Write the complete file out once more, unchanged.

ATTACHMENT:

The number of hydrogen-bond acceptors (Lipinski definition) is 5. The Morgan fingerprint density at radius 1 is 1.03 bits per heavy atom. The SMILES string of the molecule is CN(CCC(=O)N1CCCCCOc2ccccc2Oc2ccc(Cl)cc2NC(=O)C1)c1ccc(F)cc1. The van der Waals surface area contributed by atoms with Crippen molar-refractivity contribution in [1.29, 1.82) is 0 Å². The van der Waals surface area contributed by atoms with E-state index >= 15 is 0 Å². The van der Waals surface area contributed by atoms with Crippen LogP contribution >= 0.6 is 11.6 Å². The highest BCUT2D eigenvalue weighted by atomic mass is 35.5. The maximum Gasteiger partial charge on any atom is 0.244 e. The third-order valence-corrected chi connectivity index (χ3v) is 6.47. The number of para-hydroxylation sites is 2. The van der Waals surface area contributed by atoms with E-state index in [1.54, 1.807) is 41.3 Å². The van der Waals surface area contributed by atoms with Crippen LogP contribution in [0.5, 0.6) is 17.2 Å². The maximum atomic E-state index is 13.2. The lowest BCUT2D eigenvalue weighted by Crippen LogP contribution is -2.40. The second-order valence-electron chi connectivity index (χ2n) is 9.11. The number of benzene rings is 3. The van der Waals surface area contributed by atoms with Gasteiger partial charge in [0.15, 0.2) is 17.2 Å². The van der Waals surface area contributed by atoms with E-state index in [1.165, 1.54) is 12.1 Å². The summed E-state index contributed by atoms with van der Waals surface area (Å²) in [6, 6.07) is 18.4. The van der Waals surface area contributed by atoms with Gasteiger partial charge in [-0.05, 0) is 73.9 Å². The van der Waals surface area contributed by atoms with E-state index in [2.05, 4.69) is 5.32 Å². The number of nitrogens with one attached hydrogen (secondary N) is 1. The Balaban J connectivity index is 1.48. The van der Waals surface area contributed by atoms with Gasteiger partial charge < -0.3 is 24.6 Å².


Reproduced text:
The number of hydrogen-bond acceptors (Lipinski definition) is 5. The Morgan fingerprint density at radius 1 is 1.03 bits per heavy atom. The SMILES string of the molecule is CN(CCC(=O)N1CCCCCOc2ccccc2Oc2ccc(Cl)cc2NC(=O)C1)c1ccc(F)cc1. The van der Waals surface area contributed by atoms with Crippen molar-refractivity contribution in [1.29, 1.82) is 0 Å². The van der Waals surface area contributed by atoms with E-state index >= 15 is 0 Å². The van der Waals surface area contributed by atoms with Crippen LogP contribution >= 0.6 is 11.6 Å². The highest BCUT2D eigenvalue weighted by atomic mass is 35.5. The maximum Gasteiger partial charge on any atom is 0.244 e. The third-order valence-corrected chi connectivity index (χ3v) is 6.47. The number of para-hydroxylation sites is 2. The van der Waals surface area contributed by atoms with E-state index in [1.54, 1.807) is 41.3 Å². The van der Waals surface area contributed by atoms with Crippen LogP contribution in [0.5, 0.6) is 17.2 Å². The maximum atomic E-state index is 13.2. The lowest BCUT2D eigenvalue weighted by Crippen LogP contribution is -2.40. The second-order valence-electron chi connectivity index (χ2n) is 9.11. The number of benzene rings is 3. The van der Waals surface area contributed by atoms with Gasteiger partial charge in [0.15, 0.2) is 17.2 Å². The van der Waals surface area contributed by atoms with E-state index in [1.165, 1.54) is 12.1 Å². The summed E-state index contributed by atoms with van der Waals surface area (Å²) in [6, 6.07) is 18.4. The van der Waals surface area contributed by atoms with Gasteiger partial charge in [-0.05, 0) is 73.9 Å². The van der Waals surface area contributed by atoms with E-state index in [2.05, 4.69) is 5.32 Å². The number of nitrogens with one attached hydrogen (secondary N) is 1. The Balaban J connectivity index is 1.48. The van der Waals surface area contributed by atoms with Gasteiger partial charge < -0.3 is 24.6 Å².